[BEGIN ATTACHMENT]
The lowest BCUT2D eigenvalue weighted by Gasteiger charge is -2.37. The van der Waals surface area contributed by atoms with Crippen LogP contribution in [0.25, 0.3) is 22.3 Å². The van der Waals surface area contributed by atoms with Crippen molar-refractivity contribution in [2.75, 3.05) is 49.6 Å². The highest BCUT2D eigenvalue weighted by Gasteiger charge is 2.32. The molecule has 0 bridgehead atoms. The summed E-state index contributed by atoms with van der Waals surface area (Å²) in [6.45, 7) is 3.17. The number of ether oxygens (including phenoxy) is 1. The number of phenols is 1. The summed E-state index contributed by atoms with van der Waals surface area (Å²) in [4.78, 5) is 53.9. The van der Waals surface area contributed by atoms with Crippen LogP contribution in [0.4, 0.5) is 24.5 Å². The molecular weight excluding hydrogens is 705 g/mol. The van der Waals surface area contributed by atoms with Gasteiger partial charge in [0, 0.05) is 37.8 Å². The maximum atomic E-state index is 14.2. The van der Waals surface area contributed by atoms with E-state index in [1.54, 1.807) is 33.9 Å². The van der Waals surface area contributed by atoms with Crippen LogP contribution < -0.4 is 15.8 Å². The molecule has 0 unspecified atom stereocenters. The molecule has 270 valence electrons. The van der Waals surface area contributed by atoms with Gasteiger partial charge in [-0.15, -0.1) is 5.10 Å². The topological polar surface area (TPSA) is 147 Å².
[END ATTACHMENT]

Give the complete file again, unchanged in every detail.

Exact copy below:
The lowest BCUT2D eigenvalue weighted by Gasteiger charge is -2.37. The van der Waals surface area contributed by atoms with Crippen LogP contribution in [0.25, 0.3) is 22.3 Å². The van der Waals surface area contributed by atoms with Crippen molar-refractivity contribution in [2.75, 3.05) is 49.6 Å². The highest BCUT2D eigenvalue weighted by Gasteiger charge is 2.32. The molecule has 0 bridgehead atoms. The summed E-state index contributed by atoms with van der Waals surface area (Å²) in [6.45, 7) is 3.17. The number of ether oxygens (including phenoxy) is 1. The number of phenols is 1. The summed E-state index contributed by atoms with van der Waals surface area (Å²) in [4.78, 5) is 53.9. The van der Waals surface area contributed by atoms with Crippen LogP contribution in [0.4, 0.5) is 24.5 Å². The molecular weight excluding hydrogens is 705 g/mol. The van der Waals surface area contributed by atoms with Gasteiger partial charge in [0, 0.05) is 37.8 Å². The maximum atomic E-state index is 14.2. The van der Waals surface area contributed by atoms with E-state index in [1.54, 1.807) is 33.9 Å². The van der Waals surface area contributed by atoms with Crippen LogP contribution < -0.4 is 15.8 Å². The molecule has 0 unspecified atom stereocenters. The molecule has 270 valence electrons. The van der Waals surface area contributed by atoms with Gasteiger partial charge in [-0.15, -0.1) is 5.10 Å². The topological polar surface area (TPSA) is 147 Å².